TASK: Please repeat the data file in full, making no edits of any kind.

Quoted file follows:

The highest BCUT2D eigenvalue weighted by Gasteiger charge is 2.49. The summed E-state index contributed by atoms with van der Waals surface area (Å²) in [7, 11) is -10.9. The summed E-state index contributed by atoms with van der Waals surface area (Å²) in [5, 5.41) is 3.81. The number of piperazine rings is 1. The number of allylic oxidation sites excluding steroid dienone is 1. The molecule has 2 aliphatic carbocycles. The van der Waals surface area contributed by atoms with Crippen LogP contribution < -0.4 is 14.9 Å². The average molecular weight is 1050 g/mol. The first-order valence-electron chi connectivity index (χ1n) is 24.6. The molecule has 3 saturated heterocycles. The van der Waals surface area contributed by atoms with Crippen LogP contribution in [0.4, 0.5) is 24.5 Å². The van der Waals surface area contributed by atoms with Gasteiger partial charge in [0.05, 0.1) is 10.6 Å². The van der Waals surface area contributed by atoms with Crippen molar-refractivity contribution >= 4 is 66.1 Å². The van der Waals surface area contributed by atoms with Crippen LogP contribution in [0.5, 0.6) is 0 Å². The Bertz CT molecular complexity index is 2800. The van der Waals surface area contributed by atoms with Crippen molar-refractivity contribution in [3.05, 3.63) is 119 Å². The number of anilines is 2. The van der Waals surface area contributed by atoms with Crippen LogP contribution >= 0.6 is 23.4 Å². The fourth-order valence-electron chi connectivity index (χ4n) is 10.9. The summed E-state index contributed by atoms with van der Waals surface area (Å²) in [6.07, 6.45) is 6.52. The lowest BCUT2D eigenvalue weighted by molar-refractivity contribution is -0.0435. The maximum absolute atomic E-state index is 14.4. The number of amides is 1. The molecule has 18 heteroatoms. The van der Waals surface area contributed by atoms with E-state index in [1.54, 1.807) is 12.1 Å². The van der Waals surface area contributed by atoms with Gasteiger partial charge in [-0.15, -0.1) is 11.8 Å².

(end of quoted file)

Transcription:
The highest BCUT2D eigenvalue weighted by Gasteiger charge is 2.49. The summed E-state index contributed by atoms with van der Waals surface area (Å²) in [7, 11) is -10.9. The summed E-state index contributed by atoms with van der Waals surface area (Å²) in [5, 5.41) is 3.81. The number of piperazine rings is 1. The number of allylic oxidation sites excluding steroid dienone is 1. The molecule has 2 aliphatic carbocycles. The van der Waals surface area contributed by atoms with Crippen LogP contribution < -0.4 is 14.9 Å². The average molecular weight is 1050 g/mol. The first-order valence-electron chi connectivity index (χ1n) is 24.6. The molecule has 3 saturated heterocycles. The van der Waals surface area contributed by atoms with Crippen LogP contribution in [0.4, 0.5) is 24.5 Å². The van der Waals surface area contributed by atoms with Gasteiger partial charge in [0.05, 0.1) is 10.6 Å². The van der Waals surface area contributed by atoms with Crippen molar-refractivity contribution >= 4 is 66.1 Å². The van der Waals surface area contributed by atoms with Crippen LogP contribution in [0.5, 0.6) is 0 Å². The Bertz CT molecular complexity index is 2800. The van der Waals surface area contributed by atoms with Crippen molar-refractivity contribution in [3.05, 3.63) is 119 Å². The number of anilines is 2. The van der Waals surface area contributed by atoms with Crippen LogP contribution >= 0.6 is 23.4 Å². The fourth-order valence-electron chi connectivity index (χ4n) is 10.9. The summed E-state index contributed by atoms with van der Waals surface area (Å²) in [6.07, 6.45) is 6.52. The lowest BCUT2D eigenvalue weighted by molar-refractivity contribution is -0.0435. The maximum absolute atomic E-state index is 14.4. The number of amides is 1. The molecule has 18 heteroatoms. The van der Waals surface area contributed by atoms with E-state index in [1.54, 1.807) is 12.1 Å². The van der Waals surface area contributed by atoms with Gasteiger partial charge in [-0.15, -0.1) is 11.8 Å².